The transport secretary has said there is ‘no doubt’ Brexit will have contributed to Britain’s current fuel crisis.

Grant Shapps still insisted the ‘primary cause ‘of the shortages had been the cancellation of HGV driving tests last year due to the coronavirus pandemic.

But he admitted: ‘Brexit I hear mentioned a lot and it no doubt will have been a factor.

‘On the other hand, it has actually helped us to change rules to be able to test more drivers more quickly.

‘So, it has actually worked in both ways.’

He further suggested there are ‘tentative signs’ pressure on filling stations is starting to ease.

‘There are now the first very tentative signs of stabilisation in forecourt storage which won’t be reflected in the queues as yet,’ he said.

‘But it is the first time that we have seen more petrol actually in the petrol stations.

‘As the industry said yesterday, the sooner we can all return to our normal buying habits, the sooner the situation will return to normal.’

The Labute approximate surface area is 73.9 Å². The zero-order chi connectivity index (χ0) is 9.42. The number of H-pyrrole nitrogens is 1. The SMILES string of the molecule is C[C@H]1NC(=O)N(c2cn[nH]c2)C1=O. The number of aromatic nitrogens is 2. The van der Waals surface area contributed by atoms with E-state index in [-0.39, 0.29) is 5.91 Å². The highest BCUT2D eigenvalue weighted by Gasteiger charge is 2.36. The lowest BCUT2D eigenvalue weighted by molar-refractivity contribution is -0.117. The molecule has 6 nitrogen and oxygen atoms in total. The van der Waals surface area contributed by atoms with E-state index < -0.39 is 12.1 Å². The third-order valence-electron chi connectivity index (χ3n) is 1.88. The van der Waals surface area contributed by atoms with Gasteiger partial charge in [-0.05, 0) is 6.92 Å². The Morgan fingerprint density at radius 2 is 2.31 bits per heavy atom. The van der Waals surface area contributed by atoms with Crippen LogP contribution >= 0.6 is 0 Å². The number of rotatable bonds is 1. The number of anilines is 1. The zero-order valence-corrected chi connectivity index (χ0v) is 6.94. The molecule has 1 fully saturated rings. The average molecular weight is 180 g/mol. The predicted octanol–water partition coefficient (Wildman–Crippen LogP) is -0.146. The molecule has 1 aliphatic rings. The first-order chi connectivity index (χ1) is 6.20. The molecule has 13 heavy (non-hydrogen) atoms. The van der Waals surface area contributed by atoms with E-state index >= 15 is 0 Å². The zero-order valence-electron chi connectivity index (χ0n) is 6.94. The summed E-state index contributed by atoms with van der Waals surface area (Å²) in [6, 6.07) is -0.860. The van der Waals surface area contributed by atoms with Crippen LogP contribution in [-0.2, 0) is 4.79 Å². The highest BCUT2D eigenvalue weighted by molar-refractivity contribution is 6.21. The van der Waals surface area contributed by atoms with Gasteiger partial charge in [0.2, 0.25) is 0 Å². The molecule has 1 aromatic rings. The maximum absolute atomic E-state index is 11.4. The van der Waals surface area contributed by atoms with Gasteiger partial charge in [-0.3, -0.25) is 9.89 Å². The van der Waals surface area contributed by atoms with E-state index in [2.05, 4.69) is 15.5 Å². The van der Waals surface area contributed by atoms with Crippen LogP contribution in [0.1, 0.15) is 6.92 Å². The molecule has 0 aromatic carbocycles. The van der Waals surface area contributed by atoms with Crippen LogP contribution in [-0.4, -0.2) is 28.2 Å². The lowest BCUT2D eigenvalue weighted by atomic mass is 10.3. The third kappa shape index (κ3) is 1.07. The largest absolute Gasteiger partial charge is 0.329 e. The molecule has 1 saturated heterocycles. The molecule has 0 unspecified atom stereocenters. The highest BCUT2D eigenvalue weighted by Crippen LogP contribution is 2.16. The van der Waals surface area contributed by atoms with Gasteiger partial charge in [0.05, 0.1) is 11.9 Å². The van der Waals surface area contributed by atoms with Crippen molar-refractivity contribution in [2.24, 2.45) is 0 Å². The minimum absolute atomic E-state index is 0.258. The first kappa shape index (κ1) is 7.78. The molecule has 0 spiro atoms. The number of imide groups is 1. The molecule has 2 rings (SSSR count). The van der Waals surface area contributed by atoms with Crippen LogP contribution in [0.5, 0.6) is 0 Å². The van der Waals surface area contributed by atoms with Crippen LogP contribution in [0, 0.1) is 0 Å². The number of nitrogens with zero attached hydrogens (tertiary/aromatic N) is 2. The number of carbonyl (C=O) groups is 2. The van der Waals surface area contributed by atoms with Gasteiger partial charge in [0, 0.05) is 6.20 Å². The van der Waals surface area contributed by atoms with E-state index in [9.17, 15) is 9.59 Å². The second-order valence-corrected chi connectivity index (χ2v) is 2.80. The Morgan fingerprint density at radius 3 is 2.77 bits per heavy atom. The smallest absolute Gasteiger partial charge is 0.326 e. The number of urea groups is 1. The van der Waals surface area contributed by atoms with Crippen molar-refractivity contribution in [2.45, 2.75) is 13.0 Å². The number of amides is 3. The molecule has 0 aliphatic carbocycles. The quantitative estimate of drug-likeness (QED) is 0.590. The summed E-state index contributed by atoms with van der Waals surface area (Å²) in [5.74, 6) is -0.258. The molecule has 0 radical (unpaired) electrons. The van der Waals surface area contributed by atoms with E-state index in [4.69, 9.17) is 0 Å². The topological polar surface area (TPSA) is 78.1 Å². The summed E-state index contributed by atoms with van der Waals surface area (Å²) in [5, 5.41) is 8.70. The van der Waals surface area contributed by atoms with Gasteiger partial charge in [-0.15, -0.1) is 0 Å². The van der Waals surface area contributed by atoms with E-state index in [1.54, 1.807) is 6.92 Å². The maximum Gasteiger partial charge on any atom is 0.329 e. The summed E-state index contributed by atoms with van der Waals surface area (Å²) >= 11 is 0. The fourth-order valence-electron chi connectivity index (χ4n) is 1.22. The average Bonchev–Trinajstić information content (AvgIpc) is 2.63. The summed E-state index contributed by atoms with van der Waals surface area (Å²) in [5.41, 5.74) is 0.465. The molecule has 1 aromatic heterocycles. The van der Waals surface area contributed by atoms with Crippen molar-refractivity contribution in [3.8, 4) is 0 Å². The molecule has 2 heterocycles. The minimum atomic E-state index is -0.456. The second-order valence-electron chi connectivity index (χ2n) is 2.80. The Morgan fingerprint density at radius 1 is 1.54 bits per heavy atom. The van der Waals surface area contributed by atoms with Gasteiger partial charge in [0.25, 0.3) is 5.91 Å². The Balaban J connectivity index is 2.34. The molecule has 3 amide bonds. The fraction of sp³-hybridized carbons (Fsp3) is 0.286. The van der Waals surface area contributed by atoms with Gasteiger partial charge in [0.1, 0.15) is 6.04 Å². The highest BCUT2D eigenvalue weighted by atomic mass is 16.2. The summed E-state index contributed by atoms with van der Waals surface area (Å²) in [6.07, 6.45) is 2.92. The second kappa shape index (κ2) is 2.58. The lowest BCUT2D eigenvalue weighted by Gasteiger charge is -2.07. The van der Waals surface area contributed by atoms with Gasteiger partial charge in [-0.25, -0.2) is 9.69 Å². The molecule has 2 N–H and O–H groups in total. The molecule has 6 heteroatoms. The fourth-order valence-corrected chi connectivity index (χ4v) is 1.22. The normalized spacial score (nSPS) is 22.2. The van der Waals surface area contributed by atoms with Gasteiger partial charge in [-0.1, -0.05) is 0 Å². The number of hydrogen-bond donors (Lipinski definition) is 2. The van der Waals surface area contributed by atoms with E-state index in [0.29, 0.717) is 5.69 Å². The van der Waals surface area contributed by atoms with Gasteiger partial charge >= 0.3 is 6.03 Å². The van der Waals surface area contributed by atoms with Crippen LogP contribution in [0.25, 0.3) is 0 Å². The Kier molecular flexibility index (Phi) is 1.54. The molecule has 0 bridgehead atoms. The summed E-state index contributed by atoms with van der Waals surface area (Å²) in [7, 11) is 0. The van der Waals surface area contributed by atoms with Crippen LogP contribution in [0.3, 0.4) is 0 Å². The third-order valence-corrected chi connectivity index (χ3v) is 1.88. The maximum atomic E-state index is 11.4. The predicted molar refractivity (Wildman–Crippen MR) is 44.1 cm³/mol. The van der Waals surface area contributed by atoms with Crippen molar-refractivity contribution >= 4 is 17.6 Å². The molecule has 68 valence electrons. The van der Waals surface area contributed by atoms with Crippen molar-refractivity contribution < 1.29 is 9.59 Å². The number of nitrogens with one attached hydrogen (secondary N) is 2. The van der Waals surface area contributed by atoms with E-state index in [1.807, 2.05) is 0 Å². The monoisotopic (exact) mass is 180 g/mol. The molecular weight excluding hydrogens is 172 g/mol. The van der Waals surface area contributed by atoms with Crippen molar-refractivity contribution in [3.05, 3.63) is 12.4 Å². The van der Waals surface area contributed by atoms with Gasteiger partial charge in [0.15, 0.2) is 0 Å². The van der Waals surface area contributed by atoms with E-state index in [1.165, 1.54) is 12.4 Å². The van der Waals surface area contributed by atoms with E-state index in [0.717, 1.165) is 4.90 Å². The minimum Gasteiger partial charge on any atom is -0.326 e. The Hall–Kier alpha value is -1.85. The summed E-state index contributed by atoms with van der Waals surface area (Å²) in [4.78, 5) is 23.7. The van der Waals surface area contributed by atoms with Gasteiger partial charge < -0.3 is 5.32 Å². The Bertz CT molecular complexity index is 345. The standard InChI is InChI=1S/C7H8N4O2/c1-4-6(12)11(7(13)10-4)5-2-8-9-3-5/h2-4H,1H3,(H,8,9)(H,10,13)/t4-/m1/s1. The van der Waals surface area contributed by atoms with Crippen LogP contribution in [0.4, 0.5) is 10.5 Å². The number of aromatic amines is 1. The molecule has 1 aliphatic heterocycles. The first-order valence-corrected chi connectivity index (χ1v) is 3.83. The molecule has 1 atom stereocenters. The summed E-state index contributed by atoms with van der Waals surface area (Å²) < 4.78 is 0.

Mr Shapps defended criticisms that the Government has been slow to mobilise the Army to help ease the pressure.

‘There is a series of escalations that you go through in a crisis like this,’ he said.

‘We have already put 18 different steps in place which stretch right the way back to the spring.

‘The system was just about coping until last weekend and it would have been capable of continuing to do so.

‘Unfortunately, as we have seen with toilet rolls and other things, once people start to pursue a particular item, it can quickly escalate.

‘But there is only so much petrol you can transfer into tanks. That is starting to work its way through.’

He then condemned drivers who tried to fill up plastic water bottles with petrol as the panic buying continued.

‘It is dangerous and extremely unhelpful,’ he said.

This is a breaking news story, more to follow soon… Check back shortly for further updates.

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